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October 09, 2014

Why brand differentiation still matters

Some people believe that differentiation is not important to brand success, but others seem it differently.

Some people believe that differentiation is not important to brand success. Others seem to have given up on the fight to differentiate their brand. That might be OK if all you need to do is sell more stuff, but if you want to grow profits, you had better continue to worry about differentiation.

An article in MIT Sloan Management Review: Summer 2012 Research Feature titled, 'Is It Time to Rethink Your Pricing Strategy?' states:

We find that many managers in (competitive) industries mistakenly assume themselves to be in a 'commodity' business. They then neglect the possibility for differentiation and customer value creation and resign themselves to competing solely on price.

The authors of the article, Andreas Hinterhuber and Stephan Liozu, suggest that seeing your product as a commodity tends to be a self-fulfilling prophecy. They propose that through deeper research into customer needs, almost any product or service can be differentiated.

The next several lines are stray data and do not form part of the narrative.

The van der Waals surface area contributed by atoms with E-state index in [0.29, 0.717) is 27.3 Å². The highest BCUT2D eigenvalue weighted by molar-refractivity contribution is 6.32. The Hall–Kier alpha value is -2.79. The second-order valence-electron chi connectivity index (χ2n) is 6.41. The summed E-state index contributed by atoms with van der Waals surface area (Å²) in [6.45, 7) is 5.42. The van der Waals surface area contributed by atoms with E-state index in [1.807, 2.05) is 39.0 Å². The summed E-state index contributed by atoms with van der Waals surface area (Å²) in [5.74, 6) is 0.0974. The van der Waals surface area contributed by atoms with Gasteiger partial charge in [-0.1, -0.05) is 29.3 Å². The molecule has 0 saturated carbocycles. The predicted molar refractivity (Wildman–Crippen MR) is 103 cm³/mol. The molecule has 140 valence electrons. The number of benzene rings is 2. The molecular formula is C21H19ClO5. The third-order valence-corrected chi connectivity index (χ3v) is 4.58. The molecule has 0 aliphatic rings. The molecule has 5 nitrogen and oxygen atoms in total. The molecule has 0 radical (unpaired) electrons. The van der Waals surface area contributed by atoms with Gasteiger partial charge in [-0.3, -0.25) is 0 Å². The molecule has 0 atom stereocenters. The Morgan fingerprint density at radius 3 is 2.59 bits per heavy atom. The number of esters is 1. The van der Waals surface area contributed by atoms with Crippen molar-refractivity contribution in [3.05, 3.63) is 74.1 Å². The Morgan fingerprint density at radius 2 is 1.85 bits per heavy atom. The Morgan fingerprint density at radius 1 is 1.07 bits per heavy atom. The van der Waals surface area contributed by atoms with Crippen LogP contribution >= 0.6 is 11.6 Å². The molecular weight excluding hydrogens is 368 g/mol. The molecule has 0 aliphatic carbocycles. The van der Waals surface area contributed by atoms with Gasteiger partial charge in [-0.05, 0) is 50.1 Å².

I have no doubt they are right, although I might suggest that the use of the word 'needs' might focus us too single mindedly on product differentiation. Differentiation can be achieved in a number of different ways, including positioning, communication and design. A brand needs to be perceived as different by its consumers and that difference may be more a feeling than a fact. For less considered purchases, tone of voice may be enough to differentiate the brand from its competition.

Maybe it is worth reminding ourselves why differentiation still matters. I see three ways in which differentiation influences brand success:

First, a difference makes it easier to choose between close alternatives.

Second, a difference helps people justify paying a price premium for a brand.

And third, a difference allows us to easily rationalize our purchase, making us feel more satisfied with our choice.

All of our research finds that if people perceive a brand as meaningfully different they will be willing to pay more for it. When we merge consumer survey data with behavioral data, we find that people who believe a brand is meaningfully different on average pay up to 22 percent more than those who do not. That difference can have huge profit implications, so maybe it is time to renew the fight to differentiate your brand.

Author: Nigel Hollis,
Global Analyst at Millward Brown




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